A new study from Yale University appears to have found inconsistent results on artificial sweeteners and their effects on human metabolism. Some studies, for example, say artificial sweeteners increase the risk of obesity and type 2 diabetes, while others have found that losing weight is not beneficial. But new research suggests that carbohydrates may have an important effect.
Study drawings (from: Yale University)
It is reported that artificial sweeteners such as sucralose are a widely used zero-calorie sugar substitute for many diabetics and people who try to lose weight. However, the controversy over these sweeteners has been going on for many years.
Although some of these concerns have strayed from science, conflicting messages have been disseminated to the public. Some studies, for example, say these sweeteners are beneficial, while others suggest metabolic risks.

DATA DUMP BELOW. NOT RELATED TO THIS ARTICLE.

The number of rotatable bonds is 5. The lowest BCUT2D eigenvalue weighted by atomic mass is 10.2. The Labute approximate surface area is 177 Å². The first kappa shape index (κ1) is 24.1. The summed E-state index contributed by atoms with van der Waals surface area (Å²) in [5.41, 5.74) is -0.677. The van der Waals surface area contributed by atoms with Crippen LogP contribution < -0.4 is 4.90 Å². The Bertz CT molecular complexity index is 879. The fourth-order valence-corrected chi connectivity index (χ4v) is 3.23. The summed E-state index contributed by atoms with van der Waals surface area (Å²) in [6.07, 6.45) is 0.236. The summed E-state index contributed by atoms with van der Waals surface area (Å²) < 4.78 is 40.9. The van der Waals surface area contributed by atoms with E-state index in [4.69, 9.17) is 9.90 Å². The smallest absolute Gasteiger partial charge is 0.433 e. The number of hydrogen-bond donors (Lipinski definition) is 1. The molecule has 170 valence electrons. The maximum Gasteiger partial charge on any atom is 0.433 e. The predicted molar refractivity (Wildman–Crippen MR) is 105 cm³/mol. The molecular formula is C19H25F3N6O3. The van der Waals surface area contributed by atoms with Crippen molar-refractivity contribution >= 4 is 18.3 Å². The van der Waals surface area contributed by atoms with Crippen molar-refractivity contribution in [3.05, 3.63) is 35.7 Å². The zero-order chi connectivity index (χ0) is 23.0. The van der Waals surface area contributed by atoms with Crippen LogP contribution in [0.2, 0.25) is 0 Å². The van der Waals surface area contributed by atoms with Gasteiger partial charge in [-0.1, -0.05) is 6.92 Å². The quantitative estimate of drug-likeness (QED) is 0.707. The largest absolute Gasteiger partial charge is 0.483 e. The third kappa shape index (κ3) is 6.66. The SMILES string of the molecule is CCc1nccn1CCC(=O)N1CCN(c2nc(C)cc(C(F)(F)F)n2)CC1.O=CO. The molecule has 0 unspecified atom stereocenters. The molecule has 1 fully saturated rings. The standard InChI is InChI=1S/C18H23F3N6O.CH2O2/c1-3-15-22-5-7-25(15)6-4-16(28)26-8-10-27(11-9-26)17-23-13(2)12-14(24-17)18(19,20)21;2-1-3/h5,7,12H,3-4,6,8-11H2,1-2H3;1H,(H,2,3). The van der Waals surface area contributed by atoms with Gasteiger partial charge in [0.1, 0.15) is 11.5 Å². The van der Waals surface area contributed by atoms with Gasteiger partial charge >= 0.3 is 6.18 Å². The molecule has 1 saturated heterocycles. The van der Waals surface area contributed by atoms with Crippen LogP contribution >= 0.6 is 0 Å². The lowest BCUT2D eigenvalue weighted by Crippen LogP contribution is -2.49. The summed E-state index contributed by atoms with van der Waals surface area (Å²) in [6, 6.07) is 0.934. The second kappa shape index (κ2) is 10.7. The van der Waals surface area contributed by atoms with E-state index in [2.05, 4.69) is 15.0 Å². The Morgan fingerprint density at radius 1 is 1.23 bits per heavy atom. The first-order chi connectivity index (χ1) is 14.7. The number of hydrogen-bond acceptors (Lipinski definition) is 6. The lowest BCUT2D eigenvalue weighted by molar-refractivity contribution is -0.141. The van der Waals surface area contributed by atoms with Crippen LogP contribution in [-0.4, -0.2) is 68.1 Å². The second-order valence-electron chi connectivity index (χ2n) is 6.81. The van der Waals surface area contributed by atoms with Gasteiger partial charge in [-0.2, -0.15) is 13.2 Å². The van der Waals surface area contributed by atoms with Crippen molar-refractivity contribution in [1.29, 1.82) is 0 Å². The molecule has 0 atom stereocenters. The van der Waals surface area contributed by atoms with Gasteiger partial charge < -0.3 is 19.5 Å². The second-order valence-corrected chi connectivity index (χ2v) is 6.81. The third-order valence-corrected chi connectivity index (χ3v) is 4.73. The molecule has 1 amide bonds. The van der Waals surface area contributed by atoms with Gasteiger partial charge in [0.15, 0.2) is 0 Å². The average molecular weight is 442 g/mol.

According to a new study from Yale University, whether the sweeteners have a negative effect on metabolism may depend on whether they are consumed with carbohydrates.
The team found that the sucralose they consumed in their drinks did not have any adverse health effects.
But when consumed with carbohydrates, the same sweeteners have a ‘problematic’ effect on nerve response and metabolism.
For example, it may be harmless to inject sucralose sweeteners into pure tea or coffee drinks. But adding foods such as sugar-free desserts or yogurt sits at risk of health hazards.
But research senior author Dana Small points out that the most important thing is that people can eat and eat diet soda in small quantities and safely, but avoid mixing carbohydrates such as French fries.
This is especially important for diabetics who should not consume too much sugar. Details of the study have been published in the recently published journal Cell Metabolism.
Originally published as Short-Term Sucralose with, but not without, Carth A’s Impairs and Select Apeta to S ugar in Humans